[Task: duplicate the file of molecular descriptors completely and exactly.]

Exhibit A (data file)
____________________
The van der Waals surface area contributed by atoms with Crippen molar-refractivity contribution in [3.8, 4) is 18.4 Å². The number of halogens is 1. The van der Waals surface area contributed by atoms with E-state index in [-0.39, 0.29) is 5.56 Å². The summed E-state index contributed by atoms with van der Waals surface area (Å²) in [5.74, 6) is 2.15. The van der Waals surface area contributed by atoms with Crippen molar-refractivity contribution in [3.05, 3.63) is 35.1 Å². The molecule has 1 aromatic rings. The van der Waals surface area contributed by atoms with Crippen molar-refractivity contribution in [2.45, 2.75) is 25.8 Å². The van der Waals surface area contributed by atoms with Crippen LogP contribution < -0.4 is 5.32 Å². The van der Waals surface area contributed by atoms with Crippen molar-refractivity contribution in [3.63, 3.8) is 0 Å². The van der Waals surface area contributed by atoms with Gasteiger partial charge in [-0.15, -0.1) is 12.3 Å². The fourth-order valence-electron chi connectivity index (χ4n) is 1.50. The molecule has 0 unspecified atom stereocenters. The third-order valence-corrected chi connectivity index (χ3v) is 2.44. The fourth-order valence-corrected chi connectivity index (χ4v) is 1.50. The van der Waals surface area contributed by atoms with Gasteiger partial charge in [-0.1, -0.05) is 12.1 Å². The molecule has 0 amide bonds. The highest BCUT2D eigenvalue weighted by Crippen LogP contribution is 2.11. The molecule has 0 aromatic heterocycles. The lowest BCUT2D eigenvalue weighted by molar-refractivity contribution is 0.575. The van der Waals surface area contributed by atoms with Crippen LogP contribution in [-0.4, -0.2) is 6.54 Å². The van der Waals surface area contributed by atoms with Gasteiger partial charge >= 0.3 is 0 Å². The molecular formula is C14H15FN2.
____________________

The van der Waals surface area contributed by atoms with Crippen molar-refractivity contribution in [3.8, 4) is 18.4 Å². The number of halogens is 1. The van der Waals surface area contributed by atoms with E-state index in [-0.39, 0.29) is 5.56 Å². The summed E-state index contributed by atoms with van der Waals surface area (Å²) in [5.74, 6) is 2.15. The van der Waals surface area contributed by atoms with Crippen molar-refractivity contribution in [3.05, 3.63) is 35.1 Å². The molecule has 1 aromatic rings. The van der Waals surface area contributed by atoms with Crippen molar-refractivity contribution in [2.45, 2.75) is 25.8 Å². The van der Waals surface area contributed by atoms with Crippen LogP contribution < -0.4 is 5.32 Å². The van der Waals surface area contributed by atoms with Crippen molar-refractivity contribution in [3.63, 3.8) is 0 Å². The van der Waals surface area contributed by atoms with Gasteiger partial charge in [-0.15, -0.1) is 12.3 Å². The fourth-order valence-electron chi connectivity index (χ4n) is 1.50. The molecule has 0 unspecified atom stereocenters. The third-order valence-corrected chi connectivity index (χ3v) is 2.44. The fourth-order valence-corrected chi connectivity index (χ4v) is 1.50. The van der Waals surface area contributed by atoms with Gasteiger partial charge in [-0.1, -0.05) is 12.1 Å². The molecule has 0 amide bonds. The highest BCUT2D eigenvalue weighted by Crippen LogP contribution is 2.11. The molecule has 0 aromatic heterocycles. The lowest BCUT2D eigenvalue weighted by molar-refractivity contribution is 0.575. The van der Waals surface area contributed by atoms with Crippen LogP contribution in [-0.4, -0.2) is 6.54 Å². The van der Waals surface area contributed by atoms with Gasteiger partial charge >= 0.3 is 0 Å². The molecular formula is C14H15FN2.